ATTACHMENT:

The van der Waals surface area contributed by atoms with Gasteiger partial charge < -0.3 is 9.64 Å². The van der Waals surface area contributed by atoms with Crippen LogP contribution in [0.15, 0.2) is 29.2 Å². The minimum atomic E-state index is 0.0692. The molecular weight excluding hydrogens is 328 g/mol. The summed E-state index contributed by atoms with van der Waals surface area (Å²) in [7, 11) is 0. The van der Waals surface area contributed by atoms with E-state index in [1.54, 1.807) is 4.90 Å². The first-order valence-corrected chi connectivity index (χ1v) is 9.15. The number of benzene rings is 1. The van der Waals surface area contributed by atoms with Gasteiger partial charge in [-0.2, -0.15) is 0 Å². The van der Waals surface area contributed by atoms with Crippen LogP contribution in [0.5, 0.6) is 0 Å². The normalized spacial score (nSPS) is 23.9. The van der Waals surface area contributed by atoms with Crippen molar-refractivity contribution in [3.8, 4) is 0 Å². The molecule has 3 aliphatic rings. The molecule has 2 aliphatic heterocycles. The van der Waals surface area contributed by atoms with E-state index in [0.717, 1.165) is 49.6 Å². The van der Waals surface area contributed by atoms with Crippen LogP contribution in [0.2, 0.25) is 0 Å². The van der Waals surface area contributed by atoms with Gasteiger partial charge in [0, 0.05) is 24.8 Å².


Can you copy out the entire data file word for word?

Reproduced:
The van der Waals surface area contributed by atoms with Gasteiger partial charge < -0.3 is 9.64 Å². The van der Waals surface area contributed by atoms with Crippen LogP contribution in [0.15, 0.2) is 29.2 Å². The minimum atomic E-state index is 0.0692. The molecular weight excluding hydrogens is 328 g/mol. The summed E-state index contributed by atoms with van der Waals surface area (Å²) in [7, 11) is 0. The van der Waals surface area contributed by atoms with E-state index in [1.54, 1.807) is 4.90 Å². The first-order valence-corrected chi connectivity index (χ1v) is 9.15. The number of benzene rings is 1. The van der Waals surface area contributed by atoms with Gasteiger partial charge in [-0.2, -0.15) is 0 Å². The van der Waals surface area contributed by atoms with Crippen LogP contribution in [0.5, 0.6) is 0 Å². The normalized spacial score (nSPS) is 23.9. The van der Waals surface area contributed by atoms with Crippen molar-refractivity contribution in [3.8, 4) is 0 Å². The molecule has 3 aliphatic rings. The molecule has 2 aliphatic heterocycles. The van der Waals surface area contributed by atoms with E-state index in [0.717, 1.165) is 49.6 Å². The van der Waals surface area contributed by atoms with Crippen LogP contribution in [0.2, 0.25) is 0 Å². The van der Waals surface area contributed by atoms with Gasteiger partial charge in [0, 0.05) is 24.8 Å².